Citation Bowes A, Sim D & Ferguson I (2009) Asylum policy and asylum experiences: interactions in a Scottish context. Ethnic and Racial Studies, 32 (1), pp. 23-43. https://doi.org/10.1080/01419870701722570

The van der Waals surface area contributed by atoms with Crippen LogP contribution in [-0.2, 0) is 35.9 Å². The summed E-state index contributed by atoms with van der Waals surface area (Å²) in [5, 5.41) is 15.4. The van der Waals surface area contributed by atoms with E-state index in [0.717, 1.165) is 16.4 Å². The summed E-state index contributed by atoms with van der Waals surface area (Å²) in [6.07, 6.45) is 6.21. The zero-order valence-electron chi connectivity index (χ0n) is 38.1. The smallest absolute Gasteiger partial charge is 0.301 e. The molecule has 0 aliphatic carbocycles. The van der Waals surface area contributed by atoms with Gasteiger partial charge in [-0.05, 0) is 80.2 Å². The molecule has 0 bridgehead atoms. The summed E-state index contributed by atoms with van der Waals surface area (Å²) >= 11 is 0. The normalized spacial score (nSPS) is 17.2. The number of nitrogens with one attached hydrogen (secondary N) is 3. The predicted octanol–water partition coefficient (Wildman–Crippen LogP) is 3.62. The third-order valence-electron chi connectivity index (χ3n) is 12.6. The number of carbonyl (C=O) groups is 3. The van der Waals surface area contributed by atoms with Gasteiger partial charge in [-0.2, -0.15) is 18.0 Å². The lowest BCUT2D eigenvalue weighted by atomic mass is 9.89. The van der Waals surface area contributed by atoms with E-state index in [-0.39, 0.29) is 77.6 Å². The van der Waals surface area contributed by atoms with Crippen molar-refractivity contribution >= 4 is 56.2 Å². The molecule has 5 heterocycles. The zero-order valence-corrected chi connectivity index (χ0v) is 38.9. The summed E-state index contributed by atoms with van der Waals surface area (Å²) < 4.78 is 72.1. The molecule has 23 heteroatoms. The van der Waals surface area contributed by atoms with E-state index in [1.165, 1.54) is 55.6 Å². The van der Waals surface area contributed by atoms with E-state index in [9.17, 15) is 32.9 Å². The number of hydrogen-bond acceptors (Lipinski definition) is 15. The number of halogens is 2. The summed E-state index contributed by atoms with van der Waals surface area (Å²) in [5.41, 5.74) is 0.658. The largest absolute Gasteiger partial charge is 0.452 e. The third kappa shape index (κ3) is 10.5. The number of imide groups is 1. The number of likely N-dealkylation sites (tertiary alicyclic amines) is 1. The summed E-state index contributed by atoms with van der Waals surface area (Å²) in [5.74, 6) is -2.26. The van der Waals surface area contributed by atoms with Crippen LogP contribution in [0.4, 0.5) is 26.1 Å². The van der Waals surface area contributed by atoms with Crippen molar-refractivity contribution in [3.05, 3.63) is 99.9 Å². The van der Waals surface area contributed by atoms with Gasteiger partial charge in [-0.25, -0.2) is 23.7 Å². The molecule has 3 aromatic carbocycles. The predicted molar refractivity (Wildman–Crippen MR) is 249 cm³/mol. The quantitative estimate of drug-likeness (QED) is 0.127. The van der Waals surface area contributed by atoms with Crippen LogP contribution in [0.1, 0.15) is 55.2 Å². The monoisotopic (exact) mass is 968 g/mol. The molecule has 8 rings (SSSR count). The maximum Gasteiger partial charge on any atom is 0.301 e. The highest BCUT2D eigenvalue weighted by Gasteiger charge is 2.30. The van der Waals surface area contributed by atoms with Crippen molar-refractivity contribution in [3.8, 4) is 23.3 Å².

Abstract The research focus on asylum seeking has tended to emphasize state and international level processes, with little attention paid to sub-national and local level process, which can influence policy implementation. Drawing on research conducted in devolved Scotland, the paper considers how contradictions and tensions are played out at service agency, community and individual levels and how these fundamentally affect local experiences, as well as illuminating some of the difficulties faced by government policy aimed at control of migration and particularly of asylum seekers. These issues are explored through consideration of the views of service providers, community-based local groups and asylum seekers themselves. The authors argue that whilst in some senses, local level processes may support control through, for example, exclusion and harassment of migrants locally, in other respects, they can undermine it by, for example, promoting the development of new communities and united action between indigenous people and asylum seekers.